Student Limitations in the Time of a Pandemic

The empty housing common area on campus. (Signal, Essence Saunders)

In the midst of the pandemic, students living on campus have become subject to a new normal of restrictions where they once had guaranteed expectation of connection. This obligatory separation from their peers and deference from an established normal has held a distinct impact on their mentality.

According to Susan Brumm, one of Stan State’s mental health counselors of four years, some of the most common effects of the type of isolation students on campus are currently experiencing include, loneliness, missing friends, overthinking, and difficulty enjoying themselves. As she pointed out, “The restrictions around COVID have taken away a lot of the things that helped us cope.” A difficulty mirrored by the response of students.

Ryan Carr (senior, Instrumental Music Education) who lives here on campus expressed how his “dorm used to be a place of relaxation, now it’s everything and it’s hard to be productive.”

Students now find what was already stressful about college amplified by the absence of a distinct separation between a work and rest setting. Combine that with the lack of options as a result of the pandemic and they become trapped in a sense of loss.

Brumm points out that students hold an expectation of socialization when living on campus that when removed results in disappointment and grief. They become anxious and depressed and the current climate only amplifies their worries.

“Not really being able to leave, being on campus, reinforces the impact of COVID, that you can’t do things” (Ryan (senior, Instrumental Music Education).

And as Chad Sharrief (junior, Cognitive Studies) reveals, “I see all the cool events, and as a transfer, it leaves me sort of dry mouth like I’m getting something worthwhile but can’t take full advantage.”

COVID has also required students to shift their relationships to themselves, others, and their classes. There is a forced self-reliance required of this new social and academic setting that challenges students in a capacity they had not experienced prior.

Students have been presented with a new dependence on not only themselves, but also technology and when it does not work frustration continues to mount higher.

Something Brumm has witnessed in counseling is the questioning of value as a student, which is exacerbated by the new layer of difficulty of an online shift.

Some students have taken the online setting as a challenge or opportunity for growth. As Chad (junior, Cognitive Studies) views it, online learning can be a challenge to be better. Seeing the consecutiveness as “a little video game.”

For others, however, online just does not function well with their studies.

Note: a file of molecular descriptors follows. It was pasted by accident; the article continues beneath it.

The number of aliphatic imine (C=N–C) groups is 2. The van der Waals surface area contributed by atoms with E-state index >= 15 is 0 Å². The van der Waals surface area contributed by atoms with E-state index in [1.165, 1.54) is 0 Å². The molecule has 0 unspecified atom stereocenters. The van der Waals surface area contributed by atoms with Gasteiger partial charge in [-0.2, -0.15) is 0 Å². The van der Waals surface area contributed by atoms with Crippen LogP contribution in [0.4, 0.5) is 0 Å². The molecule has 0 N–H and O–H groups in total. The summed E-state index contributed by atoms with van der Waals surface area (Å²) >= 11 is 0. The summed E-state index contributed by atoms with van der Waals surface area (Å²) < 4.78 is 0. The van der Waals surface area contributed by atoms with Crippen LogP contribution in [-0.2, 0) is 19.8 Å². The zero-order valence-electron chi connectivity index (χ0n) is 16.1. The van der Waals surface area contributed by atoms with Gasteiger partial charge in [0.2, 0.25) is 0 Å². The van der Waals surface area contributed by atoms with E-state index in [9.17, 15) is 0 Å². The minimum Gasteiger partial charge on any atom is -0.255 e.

“No in-person classes is horrible. Music is so involved, and now I don’t [get] the in-person experience, it’s hard to click since you can’t hear it. The ways to teach the subject don’t function well online” Ryan (senior, Instrumental Music Education).

Students miss being in class and the sense of community face-to-face interaction fosters. There is a form of mental disconnect with Zoom classes, and even the act of remaining after to ask questions begins to feel uncomfortably intentional in ways one would not expect.

People do not get to linger with their peers or speak in a public space. They are in these on-camera meetings that constantly feel high stakes, and stress levels rise with it.

Even self-confidence and confidence in their studies has taken a hit because COVID has created a situation where, as Brumm explains, the situation itself is more difficult, but students often translate it into a personal deficit instead.

People are forced to work with a situation that does not necessarily work, and when needs clash with capability, they become upset with themselves and the circumstances.

Brumm offers some advice on adjusting to and dealing with the new normal under the pandemic.

Develop a routine, give yourself structure for asynchronous classes. Do healthy things every day. Express gratitude. Give yourself time away from screens. Eat and hydrate. Set small goals and work on them to keep moving forward. Reach out to others. Use online office hours and the learning commons. Participate in campus events. Use social media wisely. Talk about feelings, including positives.

Resources to work with include Tao Connect an online self-help resource and Daily Quarantine Questions which provides a list of things to ask yourself every day when dealing with pandemic conditions. Stan State's Psychological Counseling Services are also still accessible, adding two new counselors to the staff to adjust to demand.

Students have always felt a level of anxiety and stress with their studies, and the limitations bound by pandemic conditions has not helped.

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